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Details of Grant 

EPSRC Reference: EP/L012154/1
Title: Walks in Random Media, Stochastic Growth and Pinning Effects.
Principal Investigator: Zygouras, Professor N
Other Investigators:
Researcher Co-Investigators:
Project Partners:
National University of Singapore University of Milan-Bicocca University of Wisconsin Madison
Department: Statistics
Organisation: University of Warwick
Scheme: Standard Research
Starts: 24 March 2014 Ends: 01 May 2017 Value (£): 308,304
EPSRC Research Topic Classifications:
Mathematical Analysis Statistics & Appl. Probability
EPSRC Industrial Sector Classifications:
No relevance to Underpinning Sectors
Related Grants:
Panel History:
Panel DatePanel NameOutcome
27 Nov 2013 Mathematics Prioritisation Panel Meeting Nov 2013 Announced
Summary on Grant Application Form
A cornerstone of probability theory has been the establishment of the Law of Large Numbers and the Central Limit Theorem, both of them having impact beyond mathematical sciences. Roughly speaking, the sum of n independent, identically distributed variables with finite second moment is macroscopically of order n and has fluctuations of order n^{1/2}, obeying the Gaussian distribution. Underlying the Gaussian fluctuations is the linear dependence of the sum on the collection of the independent variables. However, most phenomena in nature exhibit a nonlinear dependence on the inherent randomness and the challenge is to (i) understand the nonlinear structure that propagates the randomness and (ii) reveal the universal features of this mechanism.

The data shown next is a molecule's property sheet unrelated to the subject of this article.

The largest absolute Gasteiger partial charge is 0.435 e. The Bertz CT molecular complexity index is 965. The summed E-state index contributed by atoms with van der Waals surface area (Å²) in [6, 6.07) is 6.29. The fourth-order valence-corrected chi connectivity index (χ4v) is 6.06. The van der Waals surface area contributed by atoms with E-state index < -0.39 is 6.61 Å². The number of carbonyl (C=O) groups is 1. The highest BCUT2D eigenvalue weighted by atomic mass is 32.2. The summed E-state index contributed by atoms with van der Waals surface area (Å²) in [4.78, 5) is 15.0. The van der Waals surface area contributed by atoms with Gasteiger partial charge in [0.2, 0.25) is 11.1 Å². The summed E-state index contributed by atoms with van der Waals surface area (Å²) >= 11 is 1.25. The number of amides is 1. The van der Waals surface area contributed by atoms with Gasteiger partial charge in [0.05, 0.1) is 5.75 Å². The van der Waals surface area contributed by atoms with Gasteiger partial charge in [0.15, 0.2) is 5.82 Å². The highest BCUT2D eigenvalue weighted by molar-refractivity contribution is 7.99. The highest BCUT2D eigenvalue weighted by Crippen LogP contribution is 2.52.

Random walks in random media are widely used to model such phenomena in statistical physics. Two such instances that are receiving increasingly high attention are (A) stochastic growth models and (B) pinning models on defect lines.

In case (A) one deals with a randomly growing interface. The non rigorous work of Kardar-Parisi-Zhang (KPZ) in the mid 80's set the framework of what is currently known as the KPZ universality class, by predicting that this class of models exhibits t^{1/3} fluctuations. More recent mathematical works have related, in special cases, the fluctuations of such systems to those coming from the theory of random matrices. Our goal is to build a rigorous mathematical theory that will explain the nature of these fluctuations by looking into the exactly solvable nature of these models, connect it to other mathematical fields and eventually perturb it in order to reveal universal phenomena.

In case (B) one deals with a random walk in the vicinity of a defect line. The goal is to understand phase transitions related to localization and delocalization phenomena. Techniques related to large deviations and coarse graining have been used recently to study the phase diagrams of such phenomena. While progress has been made a number of important questions remain unresolved.

We propose to provide a new path in the field through the construction of continuum limits of such models. In this way we aim to resolve the open questions and also make deep and novel connections to KPZ phenomena.

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Organisation Website: http://www.warwick.ac.uk